By Tara Lovdahl
As individuals, communities and businesses continue to shift their priorities to become more ecologically responsible, some opportunities to protect the planet can come from unexpected practices. Green burials are gradually gaining traction as the most conscientious way to return oneself to the earth. This funeral process uses the least amount of unnecessary energy and resources compared to contemporary casket burials and cremation.
All steps in a green burial are optional, but key choices include: rejecting the use of added chemicals through embalming or cosmetizing the body, selecting a biodegradable casket made from unfinished wood or reinforced cardboard materials and foregoing the use of an outer burial container if permitted by the cemetery. There are a growing number of cemeteries that strictly serve individuals who opt for a certified green burial, but many cemeteries will accommodate requests to mix green burials with non-green burial plots. Cemeteries that exclusively serve green burials take additional steps to maintain the natural landscape.
Goodman-Bensman, a Jewish funeral home in Whitefish Bay that serves people of all faith, (4750 N Santa Monica Blvd.) has been offering green burial services for about a year under the official “green burial” name. Debra Watton, president of Goodman-Bensman explains: “Conceptually, we’ve always offered green burials, but not under the [green] name. In the Jewish faith, burial rites were very modest and natural.”
According to Watton, green burials are often included in the final wishes of the deceased. “It’s respectful and dignified, but it’s not what families are used to,” she says. Often the family fears they may not be doing enough to honor their loved one if the funeral is too simple, especially since green burials are more cost-effective than a conventional funeral. Goodman-Bensman recommends that like any final wishes, individuals officially document their desire to be remembered with a green burial, if they choose.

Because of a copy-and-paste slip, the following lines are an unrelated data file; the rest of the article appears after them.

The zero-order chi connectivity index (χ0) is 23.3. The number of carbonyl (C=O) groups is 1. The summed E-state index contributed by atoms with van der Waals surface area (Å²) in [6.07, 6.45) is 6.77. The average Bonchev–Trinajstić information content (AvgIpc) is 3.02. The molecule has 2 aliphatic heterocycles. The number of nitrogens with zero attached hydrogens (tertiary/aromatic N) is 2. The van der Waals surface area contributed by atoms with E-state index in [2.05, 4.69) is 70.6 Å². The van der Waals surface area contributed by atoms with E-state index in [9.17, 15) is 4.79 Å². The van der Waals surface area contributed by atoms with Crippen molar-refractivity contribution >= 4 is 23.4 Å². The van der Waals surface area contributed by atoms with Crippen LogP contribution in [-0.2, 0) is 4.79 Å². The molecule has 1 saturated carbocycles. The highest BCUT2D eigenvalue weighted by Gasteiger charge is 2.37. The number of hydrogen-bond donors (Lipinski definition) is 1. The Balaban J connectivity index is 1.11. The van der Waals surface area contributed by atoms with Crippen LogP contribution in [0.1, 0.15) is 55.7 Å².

No one wants to plan a funeral after losing a loved one, especially if they aren’t sure how the deceased prefers to be remembered because no arrangements have been made. Watton has received feedback that planning green burials has given some families a sense of peace “because it became a natural process that eased the discomfort of an otherwise difficult topic.”
The usual practices of American funeral homes often date to the 19th century. Embalming wasn’t common until the Civil War as a way to preserve bodies of fallen soldiers in order to return them home for funerals. Now, because of refrigeration, the embalming isn’t necessary in order to make time for planning and having a ceremony. However, without embalming, the traditional wake cannot be factored into funeral planning. In these cases, families can choose to have a final private viewing before the funeral ceremony and burial.
Green burials are another way to make a minimal impact on the earth for the generations that follow. Above all, Watton urges that before someone dies, “People should talk about it. It’s OK to talk about it. It’s OK to talk about it in advance with loved ones and to ask questions before the time of need arises so that clear decisions can be made.”